This is a pretty good summary as well as explanation of what is wrong with the latest rule changes (or goal post moves?) GoodReads has been doing lately. Me? I am keeping my interactions over there to a bare minimum (until the day I can break clean). Anyhow, read on:
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Note from Mike Mullin: "There are a lot of good points in this post, and as an author, I agree. I'll just add that I appreciate reviewers who keep their reviews focused on whatever aspects of the author are relevant to her/his books. I've seen reviews critical of the author's weight, clothing, or hairstyle, which I find mean and ridiculous. Usually those type of "reviews" are directed at female authors, which also bugs me."
A lot of you read this blog because you are friends with me on GoodReads. Heck, I get more feedback about the blog from that website than I do on the actual blog. But I'll be distancing myself from the site. That doesn't mean I'll be gone, but due to recent policy changes I will be posting full reviews only on the blog and on Booklikes.
What policy changes are these?
Well, to put it bluntly GoodReads is now deleting shelves and reviews that aren't about the contents of book. Well, sort of. To put it more precisely they're deleting anything that regards bad author behavior. If you five star a book because OMG it's the bestest most awesomest author ever and give it five stars, you're probably okay.
Look, I get it, GoodReads you're involved with Amazon now and want to sell books especially books that are published via Amazon. Which sad to say a lot of the bad author behavior derives from self pubs who publish a lot of the time through only Amazon. But at the same time, the site has been marketed since it's introduction as a site for readers. And to tell me I can't review a book based on author behavior is making me question my English degree since about seventy-five percent of the term papers I wrote had to do with authors and their views on society.
Also, I guess it would make my senior thesis on female empowerment in literature invalid too since I cited Charlotte Bronte's comments on Jane Austen. OMG Charlotte Bronte's talking about the actual author got to delete that review.
But author behavior isn't related to books you claim....
Well, put it through this perspective would you hire a painter to paint your house who cussed out your friend, told them that they didn't know what they were talking about when said friend claimed they didn't like the job they did.
Said friend would probably call their superior or at least leave a scathing review on Angie's List or whatever and that would be fine. In fact, if there was a superior it probably would be appreciated for improvement purposes.
Case in point, in March I had a terrible experience at a local Starbucks. The barista was downright rude to me. She claimed they were out of a syrup when the syrup was right in front of her. And proceeded to act like I was stupid when I asked her to add extra hazelnut syrup in my mocha. I called the company about that. And you know what, calling to complain about a bad employee was just as valid as complaining about a bad cup of coffee. So much, I got three free beverages from the company. And yeah, I continue to buy coffee from Starbucks today.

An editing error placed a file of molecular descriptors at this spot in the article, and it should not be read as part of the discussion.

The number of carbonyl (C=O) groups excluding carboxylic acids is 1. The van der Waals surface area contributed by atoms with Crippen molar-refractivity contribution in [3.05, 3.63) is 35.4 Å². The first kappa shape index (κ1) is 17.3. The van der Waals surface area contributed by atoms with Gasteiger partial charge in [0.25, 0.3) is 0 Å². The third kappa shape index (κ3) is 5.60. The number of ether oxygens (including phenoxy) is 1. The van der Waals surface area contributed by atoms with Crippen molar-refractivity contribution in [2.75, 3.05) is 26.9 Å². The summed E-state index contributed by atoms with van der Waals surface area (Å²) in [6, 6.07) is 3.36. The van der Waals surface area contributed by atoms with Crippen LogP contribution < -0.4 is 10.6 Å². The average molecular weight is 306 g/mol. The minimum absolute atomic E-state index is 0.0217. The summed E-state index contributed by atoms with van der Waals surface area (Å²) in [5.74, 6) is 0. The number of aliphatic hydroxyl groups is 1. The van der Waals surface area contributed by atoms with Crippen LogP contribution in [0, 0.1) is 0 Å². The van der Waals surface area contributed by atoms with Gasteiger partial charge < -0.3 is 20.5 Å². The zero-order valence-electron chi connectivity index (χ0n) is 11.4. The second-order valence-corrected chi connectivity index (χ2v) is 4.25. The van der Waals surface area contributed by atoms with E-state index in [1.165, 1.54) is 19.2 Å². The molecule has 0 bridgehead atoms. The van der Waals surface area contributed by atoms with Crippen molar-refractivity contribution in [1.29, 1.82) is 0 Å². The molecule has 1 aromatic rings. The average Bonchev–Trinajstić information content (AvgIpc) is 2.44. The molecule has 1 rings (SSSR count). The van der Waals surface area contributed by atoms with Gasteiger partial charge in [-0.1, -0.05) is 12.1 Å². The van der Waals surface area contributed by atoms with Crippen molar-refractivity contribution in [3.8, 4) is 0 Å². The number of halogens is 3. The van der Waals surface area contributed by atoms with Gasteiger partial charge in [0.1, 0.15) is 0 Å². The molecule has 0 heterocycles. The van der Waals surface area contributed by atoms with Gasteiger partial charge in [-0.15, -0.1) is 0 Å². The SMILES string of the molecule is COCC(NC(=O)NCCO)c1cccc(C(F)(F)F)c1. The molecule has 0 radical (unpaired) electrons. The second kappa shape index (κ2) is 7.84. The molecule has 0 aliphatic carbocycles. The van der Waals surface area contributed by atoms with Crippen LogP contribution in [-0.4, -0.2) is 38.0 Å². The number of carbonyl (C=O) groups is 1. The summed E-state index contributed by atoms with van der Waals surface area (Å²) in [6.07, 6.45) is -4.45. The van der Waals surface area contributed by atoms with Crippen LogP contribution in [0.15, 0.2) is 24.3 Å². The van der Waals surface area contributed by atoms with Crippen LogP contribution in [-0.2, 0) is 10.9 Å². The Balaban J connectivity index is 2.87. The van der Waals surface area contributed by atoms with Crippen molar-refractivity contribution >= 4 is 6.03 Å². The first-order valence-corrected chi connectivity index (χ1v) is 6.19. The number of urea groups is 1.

The point I'm trying to make here, is authors do play a role in how we view there books and that extends to their behavior outside of the book. Look at literary theory. The postmodern trend is towards new historicism which looks at outside interferences of the work. Current events, the author's life, figures in their life, etc. are all fair game when it comes to analyzing the book. The fat that the author can't take criticism is actually a valid point when analyzing work in the academic setting. Not to mention in the consumer setting, you sort of want to know what your'e getting into especially if you're a young blogger who doesn't want to get harassed.
And really how can you not review the author? When I review I don't judge the writer I'm reviewing but I do notice their quirks. Case in point, Meg Cabot loves to use quirky protagonists from the midwest. Jennifer L Armentrout (who has an awesome article on some other policies GR has decided to enact) likes to have a tough girl main character. Tera Lynn Childs is the queen of fluff. PC and Kristin Cast like using tropes to the max degree and then some. I feel like these are the sorts of things that should be mentioned in a review and how the author utilizes their quirks in their latest project.
And yes, I get marking a book on a list for author behavior and then writing something like: I'm not going to read this book by Meanie Author because she harassed reviewers, has horrible grammar, it's p2p fiction, and spams people isn't the same thing as calling out author quirks, but as I stated before these reviews serve a purpose for the person shelving the book and as an advisory notice for someone who might not want to read a book. And it's also used as a cataloging tool too.
Furthermore, I hate the fact that there are some people claiming that think reviewing a book like this is slander or libel or any sort of defamation. First of all, slander is spoken not written. And then.....you know what, I'm not even going to get into a discussion of what libel is for dummies. Internet lawyers just need to go to law school if they want to discuss the law. I'm sure that their torts professor will terrorize them and then some and then they'll shut up.
Anyway, I've said my peace and am getting off my soapbox now. Harriet Klausner just needs to come over already and become GR's number one reader because that, my friends, is where the site is headed.